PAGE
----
Interested in creating your own rain garden? Contact us for free advice on techniques and plants to suit everyone from purple thumbs to master gardeners.
Rain gardens are a simple and effective tool that homeowners, businesses, schools and religious institutions can use to reduce the volume and improve the quality of stormwater runoff from their own properties.
Rain gardens are also economical, compared with installing ever-larger culverts (pipes) to handle our increasingly extreme rainfall and snowmelt events.
There are many styles of rain garden:
Downspout rain gardens are among the simplest to install, with or without a barrel for rainwater storage. Just be sure that any roof water not absorbed by your downspout rain garden has somewhere safe to flow to – not the neighbour’s basement (or your own)!
Here are some easy downspout rain gardens:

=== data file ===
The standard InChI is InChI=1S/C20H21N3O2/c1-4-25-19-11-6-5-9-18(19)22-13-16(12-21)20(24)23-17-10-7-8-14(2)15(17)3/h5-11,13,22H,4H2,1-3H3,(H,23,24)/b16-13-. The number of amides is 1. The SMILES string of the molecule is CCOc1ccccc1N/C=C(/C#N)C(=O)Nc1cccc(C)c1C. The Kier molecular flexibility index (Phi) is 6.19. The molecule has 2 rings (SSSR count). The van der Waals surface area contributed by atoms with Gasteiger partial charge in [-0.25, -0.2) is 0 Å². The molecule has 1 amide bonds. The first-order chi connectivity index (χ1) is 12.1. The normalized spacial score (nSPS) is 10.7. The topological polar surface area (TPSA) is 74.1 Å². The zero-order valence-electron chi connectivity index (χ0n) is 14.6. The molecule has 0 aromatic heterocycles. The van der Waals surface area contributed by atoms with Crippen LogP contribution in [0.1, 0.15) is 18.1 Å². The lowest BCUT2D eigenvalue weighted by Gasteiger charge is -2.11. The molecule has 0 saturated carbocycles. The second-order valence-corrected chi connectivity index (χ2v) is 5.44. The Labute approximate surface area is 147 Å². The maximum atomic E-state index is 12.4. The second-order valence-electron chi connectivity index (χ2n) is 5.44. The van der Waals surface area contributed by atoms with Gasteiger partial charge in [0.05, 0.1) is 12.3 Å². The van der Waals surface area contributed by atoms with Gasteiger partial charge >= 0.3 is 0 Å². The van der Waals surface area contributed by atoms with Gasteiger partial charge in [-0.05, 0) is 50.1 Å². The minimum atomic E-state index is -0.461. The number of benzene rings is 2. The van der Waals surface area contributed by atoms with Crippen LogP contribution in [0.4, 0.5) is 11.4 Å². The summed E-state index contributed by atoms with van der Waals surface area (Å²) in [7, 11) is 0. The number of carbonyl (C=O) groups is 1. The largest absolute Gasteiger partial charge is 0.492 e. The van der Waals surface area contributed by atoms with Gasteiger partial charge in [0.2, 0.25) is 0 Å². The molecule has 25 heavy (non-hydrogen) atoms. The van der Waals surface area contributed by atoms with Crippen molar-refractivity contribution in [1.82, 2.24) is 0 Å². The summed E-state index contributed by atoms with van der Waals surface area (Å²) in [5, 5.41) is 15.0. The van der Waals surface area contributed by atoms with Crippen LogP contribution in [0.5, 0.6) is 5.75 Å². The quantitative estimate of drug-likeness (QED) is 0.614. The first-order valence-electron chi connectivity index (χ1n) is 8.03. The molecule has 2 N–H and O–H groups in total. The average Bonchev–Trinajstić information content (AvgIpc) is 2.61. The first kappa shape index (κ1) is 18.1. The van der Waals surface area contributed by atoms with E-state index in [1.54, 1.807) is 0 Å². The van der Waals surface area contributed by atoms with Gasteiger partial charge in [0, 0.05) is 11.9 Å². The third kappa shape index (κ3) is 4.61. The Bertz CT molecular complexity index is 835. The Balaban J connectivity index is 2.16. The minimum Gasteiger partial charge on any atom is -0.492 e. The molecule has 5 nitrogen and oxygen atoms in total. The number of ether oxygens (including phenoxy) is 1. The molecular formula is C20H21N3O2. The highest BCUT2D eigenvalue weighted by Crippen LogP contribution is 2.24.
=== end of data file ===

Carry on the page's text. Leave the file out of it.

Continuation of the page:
Driveway rain gardens (within or alongside your driveway) are usually best created when you’re having the driveway repaved, and can slope it gently toward level or sunken vegetation, or other porous surface.
Ditch or boulevard rain gardens are a delight, like miniature creeks — but be sure to contact your municipal engineering department before you begin. Then cancel your gym membership and jogging for a couple of months while you install the garden!
If your garden will be small and simple – perhaps just a sunken area receiving roof water from a single roof downspout — then only a few of the items on the checklist may be relevant to your situation.
But if your project is large or complex, it will have a greater chance of being successful in every way if you consider all 15 items on the checklist.
Don’t hesitate to contact us if you’d like some advice.
For more information about creating and maintaining rain gardens, see
- Delta Rain Gardens Program Maintenance Manual
- Rain Garden Handbook for Western Washington
- Seattle Public Utilities RainWise Program
- 12,000 Rain Gardens
- Utilizing rainwater & gravity : a guide to rain gardens